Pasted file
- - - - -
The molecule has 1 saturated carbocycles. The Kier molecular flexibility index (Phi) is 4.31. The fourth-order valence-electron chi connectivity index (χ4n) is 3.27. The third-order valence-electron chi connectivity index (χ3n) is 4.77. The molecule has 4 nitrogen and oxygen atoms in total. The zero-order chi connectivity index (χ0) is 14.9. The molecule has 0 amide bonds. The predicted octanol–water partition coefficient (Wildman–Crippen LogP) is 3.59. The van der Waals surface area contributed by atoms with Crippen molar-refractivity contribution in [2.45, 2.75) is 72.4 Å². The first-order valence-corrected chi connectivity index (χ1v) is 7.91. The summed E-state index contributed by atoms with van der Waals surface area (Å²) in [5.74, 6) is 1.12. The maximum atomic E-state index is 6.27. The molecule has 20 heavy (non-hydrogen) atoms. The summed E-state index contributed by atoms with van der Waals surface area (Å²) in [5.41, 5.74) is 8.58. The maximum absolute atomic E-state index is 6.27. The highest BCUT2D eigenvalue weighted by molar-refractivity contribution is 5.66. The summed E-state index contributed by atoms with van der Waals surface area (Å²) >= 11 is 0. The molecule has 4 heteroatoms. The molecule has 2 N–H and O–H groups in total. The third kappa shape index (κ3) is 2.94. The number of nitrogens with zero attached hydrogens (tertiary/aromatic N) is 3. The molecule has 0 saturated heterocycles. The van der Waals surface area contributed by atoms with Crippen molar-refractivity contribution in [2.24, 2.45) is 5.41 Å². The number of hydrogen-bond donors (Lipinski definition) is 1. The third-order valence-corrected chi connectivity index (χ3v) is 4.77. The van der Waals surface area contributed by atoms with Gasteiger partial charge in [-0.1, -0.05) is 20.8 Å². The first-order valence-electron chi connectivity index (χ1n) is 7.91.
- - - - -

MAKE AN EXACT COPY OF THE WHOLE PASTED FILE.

The molecule has 1 saturated carbocycles. The Kier molecular flexibility index (Phi) is 4.31. The fourth-order valence-electron chi connectivity index (χ4n) is 3.27. The third-order valence-electron chi connectivity index (χ3n) is 4.77. The molecule has 4 nitrogen and oxygen atoms in total. The zero-order chi connectivity index (χ0) is 14.9. The molecule has 0 amide bonds. The predicted octanol–water partition coefficient (Wildman–Crippen LogP) is 3.59. The van der Waals surface area contributed by atoms with Crippen molar-refractivity contribution in [2.45, 2.75) is 72.4 Å². The first-order valence-corrected chi connectivity index (χ1v) is 7.91. The summed E-state index contributed by atoms with van der Waals surface area (Å²) in [5.74, 6) is 1.12. The maximum atomic E-state index is 6.27. The molecule has 20 heavy (non-hydrogen) atoms. The summed E-state index contributed by atoms with van der Waals surface area (Å²) in [5.41, 5.74) is 8.58. The maximum absolute atomic E-state index is 6.27. The highest BCUT2D eigenvalue weighted by molar-refractivity contribution is 5.66. The summed E-state index contributed by atoms with van der Waals surface area (Å²) >= 11 is 0. The molecule has 4 heteroatoms. The molecule has 2 N–H and O–H groups in total. The third kappa shape index (κ3) is 2.94. The number of nitrogens with zero attached hydrogens (tertiary/aromatic N) is 3. The molecule has 0 saturated heterocycles. The van der Waals surface area contributed by atoms with Crippen molar-refractivity contribution in [2.24, 2.45) is 5.41 Å². The number of hydrogen-bond donors (Lipinski definition) is 1. The third-order valence-corrected chi connectivity index (χ3v) is 4.77. The van der Waals surface area contributed by atoms with Gasteiger partial charge in [-0.1, -0.05) is 20.8 Å². The first-order valence-electron chi connectivity index (χ1n) is 7.91.